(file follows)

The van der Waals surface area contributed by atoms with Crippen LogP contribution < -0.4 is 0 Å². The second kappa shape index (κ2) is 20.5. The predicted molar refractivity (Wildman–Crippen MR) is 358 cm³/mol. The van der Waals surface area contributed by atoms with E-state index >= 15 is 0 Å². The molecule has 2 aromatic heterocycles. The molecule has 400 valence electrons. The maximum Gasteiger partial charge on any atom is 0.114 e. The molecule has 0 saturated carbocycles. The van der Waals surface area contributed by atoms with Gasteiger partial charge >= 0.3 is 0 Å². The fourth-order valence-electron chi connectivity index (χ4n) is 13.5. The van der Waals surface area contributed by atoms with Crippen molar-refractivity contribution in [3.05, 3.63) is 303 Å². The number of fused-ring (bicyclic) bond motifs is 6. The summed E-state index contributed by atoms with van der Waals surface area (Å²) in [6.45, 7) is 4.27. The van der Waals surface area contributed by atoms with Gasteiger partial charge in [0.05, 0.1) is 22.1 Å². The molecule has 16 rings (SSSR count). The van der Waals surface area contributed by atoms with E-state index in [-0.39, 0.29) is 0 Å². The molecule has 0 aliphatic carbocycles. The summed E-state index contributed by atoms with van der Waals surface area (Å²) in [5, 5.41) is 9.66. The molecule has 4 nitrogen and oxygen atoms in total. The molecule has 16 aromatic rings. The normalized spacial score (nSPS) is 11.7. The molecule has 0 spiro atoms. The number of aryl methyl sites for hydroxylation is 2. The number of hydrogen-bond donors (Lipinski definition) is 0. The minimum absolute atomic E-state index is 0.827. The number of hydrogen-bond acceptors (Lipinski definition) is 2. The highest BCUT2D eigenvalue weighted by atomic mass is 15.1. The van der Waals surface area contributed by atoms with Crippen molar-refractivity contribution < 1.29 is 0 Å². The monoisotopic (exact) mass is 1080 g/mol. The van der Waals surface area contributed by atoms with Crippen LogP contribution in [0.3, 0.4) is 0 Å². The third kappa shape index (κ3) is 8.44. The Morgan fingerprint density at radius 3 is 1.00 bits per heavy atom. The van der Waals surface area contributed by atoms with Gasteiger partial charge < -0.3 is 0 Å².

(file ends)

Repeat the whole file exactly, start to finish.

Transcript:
The van der Waals surface area contributed by atoms with Crippen LogP contribution < -0.4 is 0 Å². The second kappa shape index (κ2) is 20.5. The predicted molar refractivity (Wildman–Crippen MR) is 358 cm³/mol. The van der Waals surface area contributed by atoms with E-state index >= 15 is 0 Å². The molecule has 2 aromatic heterocycles. The molecule has 400 valence electrons. The maximum Gasteiger partial charge on any atom is 0.114 e. The molecule has 0 saturated carbocycles. The van der Waals surface area contributed by atoms with Gasteiger partial charge >= 0.3 is 0 Å². The fourth-order valence-electron chi connectivity index (χ4n) is 13.5. The van der Waals surface area contributed by atoms with Crippen molar-refractivity contribution in [3.05, 3.63) is 303 Å². The number of fused-ring (bicyclic) bond motifs is 6. The summed E-state index contributed by atoms with van der Waals surface area (Å²) in [6.45, 7) is 4.27. The van der Waals surface area contributed by atoms with Gasteiger partial charge in [0.05, 0.1) is 22.1 Å². The molecule has 16 rings (SSSR count). The van der Waals surface area contributed by atoms with E-state index in [-0.39, 0.29) is 0 Å². The molecule has 0 aliphatic carbocycles. The summed E-state index contributed by atoms with van der Waals surface area (Å²) in [5, 5.41) is 9.66. The molecule has 4 nitrogen and oxygen atoms in total. The molecule has 16 aromatic rings. The normalized spacial score (nSPS) is 11.7. The molecule has 0 spiro atoms. The number of aryl methyl sites for hydroxylation is 2. The number of hydrogen-bond donors (Lipinski definition) is 0. The minimum absolute atomic E-state index is 0.827. The number of hydrogen-bond acceptors (Lipinski definition) is 2. The highest BCUT2D eigenvalue weighted by atomic mass is 15.1. The van der Waals surface area contributed by atoms with Crippen molar-refractivity contribution < 1.29 is 0 Å². The monoisotopic (exact) mass is 1080 g/mol. The van der Waals surface area contributed by atoms with Crippen LogP contribution in [0.3, 0.4) is 0 Å². The third kappa shape index (κ3) is 8.44. The Morgan fingerprint density at radius 3 is 1.00 bits per heavy atom. The van der Waals surface area contributed by atoms with Gasteiger partial charge < -0.3 is 0 Å².